Tee it up!
By Todd Harrison Nov 18, 2003 8:15 am
There are a ton of conferences kicking off today in tech, pharma and the financials.
Good morning and welcome back to the track. Yesterday's race was a minxy tail chase that bounced towards the close and saved Hoofy's face. The Snapper was small (akin to a crawl) but it saved the red Minx from a more severe fall. Will the dip shtick prevail and spin a green tale or is this feeble bounce just waiting to fail? We won't be long before the new song so let's take a look at who's right and who's wrong.
With the Asian markets setting the tone, yesterday's session had all the makings of a outright melt. To be sure, the laundry list of potential flies was buzzing from soup to nuts. The breadth was horrific, the internets were under (further) distribution, near-term support was broken and a fair amount of money was seemingly trapped between good news and the inability of stocks to react to it. While there were a few signs of life early, the signs of death were much louder. So why didn't we fail and, more importantly, what does that mean as we trade ahead?
Actions speak louder than words (and the late action found traction) but I'm hesitant to read too much into the Monday Minx. Yes, the tape acted a lot better than most would have thought--and we've surely seen these kind of dips before--but we know that bottoms are typically points while tops are usually processes. When we first discussed the potential for the Burned Razor, the notion of a sell-off was a foreign concept. The news was getting better, higher prices was boosting confidence and Hoofy was sprouting acne. The only risk to the market, it seemed, was not having enough exposure.
The forward thought process (at the time) was that after a few dips failed to hold, psychology would shift from squeaking out a few more shekels to locking in the gains to date. While the volatility indices are starting to reflect some concern, we're still a stone's throw from the year's high. Thus, as investors start looking at the calendar to plan for the holidays, the natural question is begged: Is anybody really worried yet?
I made some covers into yesterday's muck with the intention of layering some exposure back out into the (perceived) lift. I was admittedly anxious that Boo was gonna throw a party without me but I wanted to see what kind of muscle the bulls could muster. If they took it in the teeth, I would have "stopped out" that tertiary exposure at a new low (as I did Friday). Instead, a sanguine Snapper lifted and drifted back towards initial resistance and I adjusted my risk profile accordingly. I am of the opinion--and this is the severe minority--that this rally try is counter-trend. The charts will tell you otherwise--and they must be respected--but if we're in the earlier innings of that paradigm shift, it would still be stealth.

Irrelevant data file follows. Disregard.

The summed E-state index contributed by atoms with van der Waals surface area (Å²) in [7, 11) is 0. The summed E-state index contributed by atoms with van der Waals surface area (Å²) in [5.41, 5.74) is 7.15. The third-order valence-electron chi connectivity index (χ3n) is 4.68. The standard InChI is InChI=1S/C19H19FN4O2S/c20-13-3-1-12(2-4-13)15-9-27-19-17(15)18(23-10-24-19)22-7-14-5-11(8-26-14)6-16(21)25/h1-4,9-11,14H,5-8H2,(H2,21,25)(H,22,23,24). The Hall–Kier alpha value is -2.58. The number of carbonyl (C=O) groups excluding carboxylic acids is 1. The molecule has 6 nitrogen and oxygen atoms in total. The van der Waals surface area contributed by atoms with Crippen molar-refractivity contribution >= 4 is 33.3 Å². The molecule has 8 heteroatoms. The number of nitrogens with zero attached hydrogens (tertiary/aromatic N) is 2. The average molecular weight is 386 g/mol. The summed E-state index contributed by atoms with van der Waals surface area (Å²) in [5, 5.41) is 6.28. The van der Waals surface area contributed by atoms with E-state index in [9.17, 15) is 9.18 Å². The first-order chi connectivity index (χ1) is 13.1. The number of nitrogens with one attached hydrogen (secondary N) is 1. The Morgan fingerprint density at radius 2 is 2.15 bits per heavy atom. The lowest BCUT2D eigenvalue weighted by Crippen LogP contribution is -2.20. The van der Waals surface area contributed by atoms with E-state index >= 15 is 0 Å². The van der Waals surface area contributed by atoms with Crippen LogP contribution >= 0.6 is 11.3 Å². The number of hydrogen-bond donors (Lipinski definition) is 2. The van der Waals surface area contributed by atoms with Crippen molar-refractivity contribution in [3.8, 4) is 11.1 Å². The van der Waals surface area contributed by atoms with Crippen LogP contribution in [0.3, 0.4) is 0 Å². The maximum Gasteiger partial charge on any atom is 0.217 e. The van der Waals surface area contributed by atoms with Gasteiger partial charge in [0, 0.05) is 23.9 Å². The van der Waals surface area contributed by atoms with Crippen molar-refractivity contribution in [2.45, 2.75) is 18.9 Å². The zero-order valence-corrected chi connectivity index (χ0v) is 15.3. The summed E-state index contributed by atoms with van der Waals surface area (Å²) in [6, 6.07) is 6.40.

I'm not gonna draw a stubborn line in the sand but, as it stands, I want to trade from the short side (read: short to buy rather than buy to sell). I will once again key on the financials which, in my opinion, act as a microcosm of the broader market. The liquidity driven assent is now squaring off with the most significant threat to the psychology bubble yet. If they can shake it off, the tape will once again challenge S&P 1060 (and possibly beyond). Until that time, however, I'm gonna let the banks prove that they've got the moxie as they approach resistance at BKX 942. Heeeere piggy, piggy, piggy...
Away from the financial fray, the semis filled that gap and (intuitively) bounced in front of Lehman's semi conference, retail should key off of this morning's hot dog earnings (HD:NYSE) and both the S's and N's bounced off their 50-day moving average support (yawn). A couple of small gaps remain (from yesterday's opening) and once (if) those fill (S&P 1050/NDX 1407), we'll get a feel for any pent up supply. Overnight, the Jinx scraped back 1% (meow), gold and the greenback are flattish and Europe is holding tight in front of Dubya's afternoon tea.
Good luck today.
No positions in stocks mentioned.
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